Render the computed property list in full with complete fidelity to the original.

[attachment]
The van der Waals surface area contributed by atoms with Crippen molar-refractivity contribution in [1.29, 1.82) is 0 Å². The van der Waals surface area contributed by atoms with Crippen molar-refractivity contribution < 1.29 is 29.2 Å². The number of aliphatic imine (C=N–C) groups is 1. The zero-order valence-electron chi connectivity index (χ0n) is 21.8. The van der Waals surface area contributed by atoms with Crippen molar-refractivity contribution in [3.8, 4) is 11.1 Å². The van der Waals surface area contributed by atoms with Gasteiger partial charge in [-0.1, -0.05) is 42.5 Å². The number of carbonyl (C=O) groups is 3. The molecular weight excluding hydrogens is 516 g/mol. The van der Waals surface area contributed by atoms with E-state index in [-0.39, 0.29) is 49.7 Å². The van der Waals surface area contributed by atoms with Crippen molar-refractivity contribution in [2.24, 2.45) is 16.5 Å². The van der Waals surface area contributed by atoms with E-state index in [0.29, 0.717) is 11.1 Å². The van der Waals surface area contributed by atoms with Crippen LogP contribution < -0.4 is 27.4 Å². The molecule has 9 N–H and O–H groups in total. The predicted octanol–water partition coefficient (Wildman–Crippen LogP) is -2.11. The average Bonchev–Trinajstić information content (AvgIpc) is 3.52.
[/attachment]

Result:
The van der Waals surface area contributed by atoms with Crippen molar-refractivity contribution in [1.29, 1.82) is 0 Å². The van der Waals surface area contributed by atoms with Crippen molar-refractivity contribution < 1.29 is 29.2 Å². The number of aliphatic imine (C=N–C) groups is 1. The zero-order valence-electron chi connectivity index (χ0n) is 21.8. The van der Waals surface area contributed by atoms with Crippen molar-refractivity contribution in [3.8, 4) is 11.1 Å². The van der Waals surface area contributed by atoms with Gasteiger partial charge in [-0.1, -0.05) is 42.5 Å². The number of carbonyl (C=O) groups is 3. The molecular weight excluding hydrogens is 516 g/mol. The van der Waals surface area contributed by atoms with E-state index in [-0.39, 0.29) is 49.7 Å². The van der Waals surface area contributed by atoms with Crippen molar-refractivity contribution in [2.24, 2.45) is 16.5 Å². The van der Waals surface area contributed by atoms with E-state index in [0.29, 0.717) is 11.1 Å². The van der Waals surface area contributed by atoms with Crippen LogP contribution < -0.4 is 27.4 Å². The molecule has 9 N–H and O–H groups in total. The predicted octanol–water partition coefficient (Wildman–Crippen LogP) is -2.11. The average Bonchev–Trinajstić information content (AvgIpc) is 3.52.